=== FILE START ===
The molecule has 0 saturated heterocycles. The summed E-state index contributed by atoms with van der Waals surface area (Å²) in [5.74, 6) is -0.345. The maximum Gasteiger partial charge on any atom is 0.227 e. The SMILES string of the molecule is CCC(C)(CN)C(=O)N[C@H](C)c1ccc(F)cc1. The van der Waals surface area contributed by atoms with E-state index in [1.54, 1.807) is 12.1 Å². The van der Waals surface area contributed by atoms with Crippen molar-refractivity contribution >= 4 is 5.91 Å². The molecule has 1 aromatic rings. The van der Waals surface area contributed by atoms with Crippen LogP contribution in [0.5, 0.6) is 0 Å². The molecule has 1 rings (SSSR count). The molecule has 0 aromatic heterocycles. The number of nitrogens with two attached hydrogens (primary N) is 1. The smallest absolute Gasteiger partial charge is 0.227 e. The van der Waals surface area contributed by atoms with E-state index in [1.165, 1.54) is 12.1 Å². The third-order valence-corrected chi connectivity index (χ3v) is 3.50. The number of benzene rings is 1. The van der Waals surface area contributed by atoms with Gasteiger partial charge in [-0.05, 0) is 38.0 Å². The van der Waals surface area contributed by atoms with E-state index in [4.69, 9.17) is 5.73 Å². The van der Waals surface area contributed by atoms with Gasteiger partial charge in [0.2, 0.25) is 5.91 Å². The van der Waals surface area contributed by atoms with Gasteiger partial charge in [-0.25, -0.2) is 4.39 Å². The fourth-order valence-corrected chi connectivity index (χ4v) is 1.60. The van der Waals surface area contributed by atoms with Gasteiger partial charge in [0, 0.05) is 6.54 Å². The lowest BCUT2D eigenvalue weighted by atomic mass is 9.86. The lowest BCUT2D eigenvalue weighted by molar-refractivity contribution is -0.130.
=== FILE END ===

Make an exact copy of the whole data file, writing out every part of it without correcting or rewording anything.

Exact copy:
The molecule has 0 saturated heterocycles. The summed E-state index contributed by atoms with van der Waals surface area (Å²) in [5.74, 6) is -0.345. The maximum Gasteiger partial charge on any atom is 0.227 e. The SMILES string of the molecule is CCC(C)(CN)C(=O)N[C@H](C)c1ccc(F)cc1. The van der Waals surface area contributed by atoms with E-state index in [1.54, 1.807) is 12.1 Å². The van der Waals surface area contributed by atoms with Crippen molar-refractivity contribution >= 4 is 5.91 Å². The molecule has 1 aromatic rings. The van der Waals surface area contributed by atoms with Crippen LogP contribution in [0.5, 0.6) is 0 Å². The molecule has 1 rings (SSSR count). The molecule has 0 aromatic heterocycles. The number of nitrogens with two attached hydrogens (primary N) is 1. The smallest absolute Gasteiger partial charge is 0.227 e. The van der Waals surface area contributed by atoms with E-state index in [1.165, 1.54) is 12.1 Å². The third-order valence-corrected chi connectivity index (χ3v) is 3.50. The number of benzene rings is 1. The van der Waals surface area contributed by atoms with Gasteiger partial charge in [-0.05, 0) is 38.0 Å². The van der Waals surface area contributed by atoms with E-state index in [4.69, 9.17) is 5.73 Å². The van der Waals surface area contributed by atoms with Gasteiger partial charge in [0.2, 0.25) is 5.91 Å². The van der Waals surface area contributed by atoms with Gasteiger partial charge in [-0.25, -0.2) is 4.39 Å². The fourth-order valence-corrected chi connectivity index (χ4v) is 1.60. The van der Waals surface area contributed by atoms with Gasteiger partial charge in [0, 0.05) is 6.54 Å². The lowest BCUT2D eigenvalue weighted by atomic mass is 9.86. The lowest BCUT2D eigenvalue weighted by molar-refractivity contribution is -0.130.